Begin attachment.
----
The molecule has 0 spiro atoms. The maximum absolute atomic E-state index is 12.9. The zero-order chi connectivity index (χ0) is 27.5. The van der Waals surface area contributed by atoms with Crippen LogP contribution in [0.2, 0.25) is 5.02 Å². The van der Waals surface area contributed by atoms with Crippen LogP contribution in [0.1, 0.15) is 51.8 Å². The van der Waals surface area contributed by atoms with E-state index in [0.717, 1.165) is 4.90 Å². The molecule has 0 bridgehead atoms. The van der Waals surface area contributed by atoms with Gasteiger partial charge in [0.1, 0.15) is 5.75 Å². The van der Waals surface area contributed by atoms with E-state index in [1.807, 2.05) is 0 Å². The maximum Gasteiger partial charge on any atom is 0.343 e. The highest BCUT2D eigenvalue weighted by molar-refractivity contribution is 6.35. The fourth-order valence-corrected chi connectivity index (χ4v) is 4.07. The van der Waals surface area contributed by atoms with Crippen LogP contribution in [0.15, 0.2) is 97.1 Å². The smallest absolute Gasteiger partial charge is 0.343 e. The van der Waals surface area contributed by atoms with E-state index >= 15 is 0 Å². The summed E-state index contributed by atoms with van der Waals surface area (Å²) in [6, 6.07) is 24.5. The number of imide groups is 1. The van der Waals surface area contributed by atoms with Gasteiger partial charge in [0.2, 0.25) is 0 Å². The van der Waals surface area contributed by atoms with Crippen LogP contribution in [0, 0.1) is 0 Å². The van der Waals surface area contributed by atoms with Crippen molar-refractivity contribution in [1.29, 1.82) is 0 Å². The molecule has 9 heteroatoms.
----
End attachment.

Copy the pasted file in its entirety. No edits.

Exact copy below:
The molecule has 0 spiro atoms. The maximum absolute atomic E-state index is 12.9. The zero-order chi connectivity index (χ0) is 27.5. The van der Waals surface area contributed by atoms with Crippen LogP contribution in [0.2, 0.25) is 5.02 Å². The van der Waals surface area contributed by atoms with Crippen LogP contribution in [0.1, 0.15) is 51.8 Å². The van der Waals surface area contributed by atoms with E-state index in [0.717, 1.165) is 4.90 Å². The molecule has 0 bridgehead atoms. The van der Waals surface area contributed by atoms with Gasteiger partial charge in [0.1, 0.15) is 5.75 Å². The van der Waals surface area contributed by atoms with E-state index in [1.807, 2.05) is 0 Å². The maximum Gasteiger partial charge on any atom is 0.343 e. The highest BCUT2D eigenvalue weighted by molar-refractivity contribution is 6.35. The fourth-order valence-corrected chi connectivity index (χ4v) is 4.07. The van der Waals surface area contributed by atoms with Crippen LogP contribution in [0.15, 0.2) is 97.1 Å². The smallest absolute Gasteiger partial charge is 0.343 e. The van der Waals surface area contributed by atoms with E-state index >= 15 is 0 Å². The summed E-state index contributed by atoms with van der Waals surface area (Å²) in [6, 6.07) is 24.5. The number of imide groups is 1. The van der Waals surface area contributed by atoms with Gasteiger partial charge in [0.2, 0.25) is 0 Å². The van der Waals surface area contributed by atoms with Crippen LogP contribution in [0, 0.1) is 0 Å². The van der Waals surface area contributed by atoms with Crippen molar-refractivity contribution in [1.29, 1.82) is 0 Å². The molecule has 9 heteroatoms.